Moderated by: Dr. Gloria Thomas, Director of the Carolina Women’s Center
Maggie Horzempa, Chairwoman of the College Republicans
Verla Insko, State Representative, Democratic Whip
Natalie Murdock, Candidate, Durham County Water & Soil Commission
Sally Greene, Chapel Hill Council, Orange County Commissioner Candidate
Javiera Caballero, Durham City Council Member
Stephanie Austin, President of Stephanie Austin & Associates, Inc. (Political Fundraiser)
Encouragement for women to enter politics
Never think you don’t deserve to sit at that table! Women often need to be asked to run, however, men expect to lead. Early on in life, women learn that they are the helpmate, not the leader. Step forward, don’t wait to be asked.
Roadblocks for women
It takes a lot of money. Money is a daunting issue, but fundraising is a game of checkers, not chess. Women may lack the professional networks that men have through their work. Women are raised to be nice and polite; the meanness in politics is unnerving. Both running for office and being in office takes up a lot of time. Time is a barrier especially if you are working and have children; the default parent is often the woman. Women are less likely to work in firms which will absorb their workload.
Issues that are important to women
Access to quality public education, quality childcare, affordable housing, equal pay, and healthcare are important to women as are human trafficking and sexual assault.
Women disagree about the following issues
Women disagree on several issues: right to life versus right to choose, role of mothers—shared or primary, public education versus subsidies for private/charter schools, the depth and frequency of sexual violence in society, and immigration.
What is rewarding in politics?
A life as a public servant is hard and time consuming, but members of the panel enumerated many positives: seeing your ideas become policy, learning a vast amount about your district and state, helping people, getting excited about politics, helping the underdog, helping Latinos, realizing the huge responsibility of your position, working with constituents to find a solution, feeling like you are making a contribution and a difference.
What are recent challenges you have faced?
These are some of the challenges the panelists faced: being a Republican in a very Democratic environment (and vice versa), taking care of parents who were very ill while campaigning, balancing personal needs, family and job, running against a person of color when you believe more people of color should be in government, dealing with gentrification and affordable housing and recognizing that resources are limited, and facing a serious lack of fundraisers (people get burned out).
Campaign money issues
Fundraising takes a tremendous amount of emotional energy and stamina plus you must develop confidence to ask for money. “Every no you get is closer to a yes.” If you don’t come from wealth, you must really work hard. You must network and keep up with people you know throughout the stages of your life. It takes $10K to run for Chapel Hill Town Council, $50K for the Durham City Council, $100K for the Raleigh City Council, and $5 million for Attorney General.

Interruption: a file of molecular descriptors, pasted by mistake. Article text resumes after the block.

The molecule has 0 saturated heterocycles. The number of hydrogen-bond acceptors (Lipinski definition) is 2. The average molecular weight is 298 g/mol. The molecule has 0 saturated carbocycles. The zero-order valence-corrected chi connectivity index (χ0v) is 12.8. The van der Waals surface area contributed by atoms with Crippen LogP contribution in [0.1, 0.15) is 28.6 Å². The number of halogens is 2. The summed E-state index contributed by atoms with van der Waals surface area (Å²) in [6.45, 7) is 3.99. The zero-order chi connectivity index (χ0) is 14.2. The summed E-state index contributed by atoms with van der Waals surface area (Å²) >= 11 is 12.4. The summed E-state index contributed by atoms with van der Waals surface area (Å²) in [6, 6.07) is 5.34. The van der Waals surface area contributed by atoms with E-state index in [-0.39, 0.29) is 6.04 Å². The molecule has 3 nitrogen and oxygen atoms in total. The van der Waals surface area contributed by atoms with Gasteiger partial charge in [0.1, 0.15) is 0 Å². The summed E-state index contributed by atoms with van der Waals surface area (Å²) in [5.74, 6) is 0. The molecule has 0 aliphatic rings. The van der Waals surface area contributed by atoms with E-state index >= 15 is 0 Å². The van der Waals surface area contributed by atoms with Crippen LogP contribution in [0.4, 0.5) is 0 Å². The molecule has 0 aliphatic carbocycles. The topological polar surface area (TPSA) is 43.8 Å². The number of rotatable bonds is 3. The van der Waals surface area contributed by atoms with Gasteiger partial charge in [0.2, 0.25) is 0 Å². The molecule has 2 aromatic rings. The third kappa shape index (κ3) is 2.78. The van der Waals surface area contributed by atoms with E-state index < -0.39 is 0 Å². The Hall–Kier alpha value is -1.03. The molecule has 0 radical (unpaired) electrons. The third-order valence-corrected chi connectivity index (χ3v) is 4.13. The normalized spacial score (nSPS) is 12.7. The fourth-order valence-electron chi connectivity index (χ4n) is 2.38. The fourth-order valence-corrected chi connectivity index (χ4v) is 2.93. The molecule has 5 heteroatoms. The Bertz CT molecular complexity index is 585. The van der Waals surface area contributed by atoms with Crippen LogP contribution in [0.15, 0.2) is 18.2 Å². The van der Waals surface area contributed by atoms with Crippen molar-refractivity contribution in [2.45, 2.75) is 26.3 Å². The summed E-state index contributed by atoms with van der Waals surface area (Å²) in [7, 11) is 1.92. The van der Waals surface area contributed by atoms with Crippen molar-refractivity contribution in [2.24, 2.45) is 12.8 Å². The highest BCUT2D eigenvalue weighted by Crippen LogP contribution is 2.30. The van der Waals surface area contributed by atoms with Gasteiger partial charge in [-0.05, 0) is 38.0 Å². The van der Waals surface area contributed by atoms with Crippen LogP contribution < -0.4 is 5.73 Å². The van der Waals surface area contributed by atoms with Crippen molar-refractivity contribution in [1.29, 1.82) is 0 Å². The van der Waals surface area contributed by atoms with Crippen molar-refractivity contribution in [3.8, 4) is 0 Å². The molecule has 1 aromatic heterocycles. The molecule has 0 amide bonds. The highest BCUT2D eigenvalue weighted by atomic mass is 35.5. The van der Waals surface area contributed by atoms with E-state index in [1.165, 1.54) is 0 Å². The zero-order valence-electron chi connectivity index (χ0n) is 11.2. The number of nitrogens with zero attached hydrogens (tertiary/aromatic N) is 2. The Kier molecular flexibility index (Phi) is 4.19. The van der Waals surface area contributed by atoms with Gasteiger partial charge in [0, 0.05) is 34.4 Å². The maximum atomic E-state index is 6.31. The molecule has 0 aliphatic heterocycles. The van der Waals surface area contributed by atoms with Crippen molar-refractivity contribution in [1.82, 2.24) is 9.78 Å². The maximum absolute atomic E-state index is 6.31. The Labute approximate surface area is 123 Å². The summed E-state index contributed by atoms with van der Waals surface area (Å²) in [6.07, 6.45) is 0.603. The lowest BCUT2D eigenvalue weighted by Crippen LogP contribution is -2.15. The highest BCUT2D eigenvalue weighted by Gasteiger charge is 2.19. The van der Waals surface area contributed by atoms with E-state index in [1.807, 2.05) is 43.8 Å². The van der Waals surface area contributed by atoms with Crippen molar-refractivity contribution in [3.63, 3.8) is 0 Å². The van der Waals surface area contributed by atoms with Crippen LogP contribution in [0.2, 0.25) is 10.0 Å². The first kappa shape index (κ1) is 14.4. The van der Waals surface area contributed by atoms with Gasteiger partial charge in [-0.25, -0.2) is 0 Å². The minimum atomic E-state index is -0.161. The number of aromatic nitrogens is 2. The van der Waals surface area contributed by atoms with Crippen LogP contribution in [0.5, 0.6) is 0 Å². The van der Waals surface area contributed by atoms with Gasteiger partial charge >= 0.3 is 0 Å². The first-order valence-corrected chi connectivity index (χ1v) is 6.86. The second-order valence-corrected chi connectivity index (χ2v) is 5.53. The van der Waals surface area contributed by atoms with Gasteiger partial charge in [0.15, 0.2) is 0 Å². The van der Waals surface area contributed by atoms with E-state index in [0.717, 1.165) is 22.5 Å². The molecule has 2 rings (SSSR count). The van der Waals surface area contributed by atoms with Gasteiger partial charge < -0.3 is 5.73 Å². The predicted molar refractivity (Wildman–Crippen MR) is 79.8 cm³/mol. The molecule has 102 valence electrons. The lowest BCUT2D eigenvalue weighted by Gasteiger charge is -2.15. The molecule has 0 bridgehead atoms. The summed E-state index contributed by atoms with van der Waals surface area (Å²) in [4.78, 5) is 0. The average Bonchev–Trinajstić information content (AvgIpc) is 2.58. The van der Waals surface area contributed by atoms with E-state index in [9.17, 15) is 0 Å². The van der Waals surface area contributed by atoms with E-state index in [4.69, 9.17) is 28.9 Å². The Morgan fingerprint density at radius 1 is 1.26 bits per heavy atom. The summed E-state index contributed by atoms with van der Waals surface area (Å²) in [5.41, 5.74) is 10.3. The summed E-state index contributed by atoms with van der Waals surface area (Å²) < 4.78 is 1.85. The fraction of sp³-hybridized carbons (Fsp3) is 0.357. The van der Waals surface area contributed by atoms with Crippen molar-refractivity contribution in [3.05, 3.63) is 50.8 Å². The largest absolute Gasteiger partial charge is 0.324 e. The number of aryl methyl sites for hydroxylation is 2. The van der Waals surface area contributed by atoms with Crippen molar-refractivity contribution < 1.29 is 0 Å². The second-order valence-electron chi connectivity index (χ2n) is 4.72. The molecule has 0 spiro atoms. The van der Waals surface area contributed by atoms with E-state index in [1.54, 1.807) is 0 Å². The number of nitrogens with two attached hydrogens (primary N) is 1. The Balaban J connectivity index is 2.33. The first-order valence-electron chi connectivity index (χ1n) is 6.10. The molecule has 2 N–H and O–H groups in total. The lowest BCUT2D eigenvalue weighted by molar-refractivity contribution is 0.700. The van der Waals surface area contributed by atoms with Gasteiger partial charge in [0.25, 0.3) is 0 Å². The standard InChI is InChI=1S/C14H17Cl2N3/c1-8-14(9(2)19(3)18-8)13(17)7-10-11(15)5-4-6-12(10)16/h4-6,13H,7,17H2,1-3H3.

Differences between life as a male politician and a female politician
On the positive, residents like to talk to women about issues. On the negative, men interrupt and cut off women in power. Women are asked more personal questions and are called “girl”. Men are more assertive, even aggressive. Communication styles are different.
AAUW-ODC extends special thanks to Dr. Gloria Thomas, Director, Carolina Women’ Center, Dr. Clare Counihan, Program, Coordinator for Faculty and Staff, CWC, and Lucy Russell, President of the Student Leadership Team, UNC Institute of Politics for helping to coordinate this program and to the Sonya Haynes Stone Center for Black Culture and History for providing a wonderful venue. The program took place Oct. 10, 2018.
Women of Worth
A student group at UNC-CH was awarded an AAUW CAP grant to combat the disproportionate levels of psychological and physical distress that collegiate women of color face on campus. The purpose of the project was to give the students coping skills and hope. We met with Dr. Gloria Thomas, Director of the Carolina Women’s Center and Erica Wallace, Coordinator for Peer Mentoring and Engagement and asked what sort of inspirational book would be helpful to the young women. They consulted with the student committee who suggested Shonda Rhimes’ Year of Yes: How to Dance It Out, Stand in the Sun, and Be Your Own Person. AAUW-ODC applied for a mini-grant from AAUW-NC and matched the grant to provide copies of to all the We Are Worthy Conference participants.
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